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100-Million-Year-Old Sperm Discovered in Amber

Research also sheds light on the cut open eggs of females.

100-Million-Year-Old Sperm Discovered in Amber
Artist’s reconstruction of ostracods during intercourse by YANG Dinghua Nanjing Institute of Geology and Palaeontology

A rare finding has been revealed by a research team from the Chinese Academy of Science in Nanjing -- that is the world's oldest animal sperm. 

Scientists believe that the specimen of the fossilized creatures found in a piece of amber is from 100 million years ago. The piece of amber was located in Myanmar. It is amazing how nature managed to preserve both a bundle of semen and the tiny little creature. 

It might paint a picture of a giant animal in your head but some of them are only as big as 0.00328084 feet (1 mm) and called ostracods, really tiny creatures living underwater. 

The research was published in the journal Proceedings of the Royal Society B.

RELATED: FOSSILIZED FISH COULD BE INDICATORS OF RARE-EARTH METAL DEPOSITS

In just one amber piece, 39 ostracods were revealed including males, females, and juveniles. They were too tiny that they had to go through an X-ray micro-computed tomography for three-dimensional frames of the crowded group's soft parts. It seems that the amber did a good job for a really long time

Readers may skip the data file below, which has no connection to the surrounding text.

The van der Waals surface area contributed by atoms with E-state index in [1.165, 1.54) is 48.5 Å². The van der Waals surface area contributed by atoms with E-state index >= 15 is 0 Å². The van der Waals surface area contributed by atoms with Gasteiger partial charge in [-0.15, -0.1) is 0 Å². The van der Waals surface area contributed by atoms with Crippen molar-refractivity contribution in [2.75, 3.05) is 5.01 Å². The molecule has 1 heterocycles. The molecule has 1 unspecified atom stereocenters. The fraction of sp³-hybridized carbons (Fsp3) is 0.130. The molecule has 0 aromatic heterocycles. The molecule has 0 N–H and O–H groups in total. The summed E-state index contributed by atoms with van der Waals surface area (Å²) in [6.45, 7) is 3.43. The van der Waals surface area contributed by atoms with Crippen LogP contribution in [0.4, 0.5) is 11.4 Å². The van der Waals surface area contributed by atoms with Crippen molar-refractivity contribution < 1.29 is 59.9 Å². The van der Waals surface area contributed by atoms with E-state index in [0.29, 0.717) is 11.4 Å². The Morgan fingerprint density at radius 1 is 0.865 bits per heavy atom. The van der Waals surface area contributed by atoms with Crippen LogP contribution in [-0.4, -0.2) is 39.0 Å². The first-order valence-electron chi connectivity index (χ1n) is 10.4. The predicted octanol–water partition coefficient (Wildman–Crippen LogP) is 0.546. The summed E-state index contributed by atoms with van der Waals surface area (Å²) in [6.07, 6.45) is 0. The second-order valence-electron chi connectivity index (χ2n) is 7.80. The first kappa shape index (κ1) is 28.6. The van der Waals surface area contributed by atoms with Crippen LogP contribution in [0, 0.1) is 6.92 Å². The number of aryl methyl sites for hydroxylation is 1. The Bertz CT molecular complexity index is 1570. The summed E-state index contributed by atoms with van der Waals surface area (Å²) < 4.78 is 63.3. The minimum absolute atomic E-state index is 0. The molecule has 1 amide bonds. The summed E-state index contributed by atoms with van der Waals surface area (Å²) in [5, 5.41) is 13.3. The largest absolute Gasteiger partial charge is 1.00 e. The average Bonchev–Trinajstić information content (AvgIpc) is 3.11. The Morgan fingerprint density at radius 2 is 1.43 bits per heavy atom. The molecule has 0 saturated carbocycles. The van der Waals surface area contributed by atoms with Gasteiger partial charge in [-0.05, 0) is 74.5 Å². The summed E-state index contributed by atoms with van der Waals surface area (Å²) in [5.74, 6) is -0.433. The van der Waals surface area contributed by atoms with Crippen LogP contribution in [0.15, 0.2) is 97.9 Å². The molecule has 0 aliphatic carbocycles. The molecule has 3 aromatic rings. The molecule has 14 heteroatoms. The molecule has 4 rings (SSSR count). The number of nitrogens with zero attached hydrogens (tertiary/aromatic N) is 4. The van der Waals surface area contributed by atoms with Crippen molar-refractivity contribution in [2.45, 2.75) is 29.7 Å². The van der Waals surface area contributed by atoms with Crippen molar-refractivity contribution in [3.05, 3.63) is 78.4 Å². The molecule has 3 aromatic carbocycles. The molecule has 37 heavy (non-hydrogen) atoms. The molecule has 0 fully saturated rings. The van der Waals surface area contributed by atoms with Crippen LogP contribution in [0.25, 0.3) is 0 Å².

100-Million-Year-Old Sperm Discovered in Amber
Source: Nanjing Institute of Geology and Palaeontology

Above, you may see the 3D modeling of males which has revealed their claspers, sperm pumps, and hemipenes.

The mating process, as referred by the scientists, is not unusual. Males appear to have "fifth limbs" to grasp females before the intercourse. Whereas females have a paired vagina to match the males' two penises. 

As a result of the evolution to excel among other males, the sperm appears longer than the male itself, the study shows. What's more, ostracods do not typically resemble many other male species in terms of sperm quantities. They ejaculate less but bigger sperms.

“The results were amazing – not only did we find their tiny appendages to be preserved inside their shells, but we could also see their reproductive organs” explained Dr. He Wang, leading the research team. “But when we identified the sperms inside the female and knowing the age of the amber, it was one of those special Eureka-moments in a researcher’s life,” he continued. 

The research has also clarified that the ostracods are the most common fossils dating back to the Ordovician period and might lead the way if you ever decide to try exploring oil and gas. Soft parts are very rarely found in their fossilized calcified shells. Apparently, that is also what made the scientists very excited.

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